Owners of multifamily, nursing homes, assisted living facilities, and hospitals have long preferred traditional bank lenders over FHA-based financing. The usual reason is the difficulty and frustration of dealing with FHA versus the relative ease of dealing with sophisticated lenders. Due to the changes from the real estate market crash, the wave of bank consolidations, and the reluctance of the remaining banks to return to lending, owners should reexamine their traditional views of FHA financing.
Traditional financial institutions no longer securitize senior multifamily and health care loans, thereby eliminating the availability of conduit financing for these projects. We have not yet seen the end of the foreclosure crisis and if banks incur addition losses, bank financing for these types of projects will be almost impossible to obtain.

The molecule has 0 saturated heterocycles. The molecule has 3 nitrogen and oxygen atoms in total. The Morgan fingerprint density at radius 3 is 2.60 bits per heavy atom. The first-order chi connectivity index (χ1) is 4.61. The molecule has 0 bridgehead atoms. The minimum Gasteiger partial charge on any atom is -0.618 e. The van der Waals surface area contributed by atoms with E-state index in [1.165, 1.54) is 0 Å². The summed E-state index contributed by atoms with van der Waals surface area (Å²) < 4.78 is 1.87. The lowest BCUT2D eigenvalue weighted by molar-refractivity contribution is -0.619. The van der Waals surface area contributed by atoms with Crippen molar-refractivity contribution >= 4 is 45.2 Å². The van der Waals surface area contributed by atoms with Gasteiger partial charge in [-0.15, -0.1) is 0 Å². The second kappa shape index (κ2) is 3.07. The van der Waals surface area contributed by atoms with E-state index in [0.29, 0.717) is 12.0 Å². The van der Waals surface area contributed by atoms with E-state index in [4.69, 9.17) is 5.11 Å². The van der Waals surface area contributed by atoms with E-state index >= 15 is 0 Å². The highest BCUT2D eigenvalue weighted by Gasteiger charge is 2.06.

FHA, on the other hand, has improved its process dramatically. FHA-based financing has always offered several significant advantages over traditional bank and conduit lending sources if one was willing to deal with the red tape. Much of that red tape has now been removed or streamlined and programs to finance hospitals have been added. The most obvious advantage to FHA is continued credit availability that is unaffected by the subprime fiasco. Additional advantages are lower fixed rates, nonrecourse loans, and long-term fully-amortizing debt.
FHA loans do not contain the numerous covenants contained in traditional lending documents and specifically do not contain a debt service coverage requirement. As markets evolve and Medicaid and Medicare reimbursement methodologies are revised, a manager’s ability to maintain a stable and predictable debt service coverage is continually challenged. FHA-based financing will prove especially valuable.
Charles Kendall 773-259-7074
Scott Kendall 847-903-7578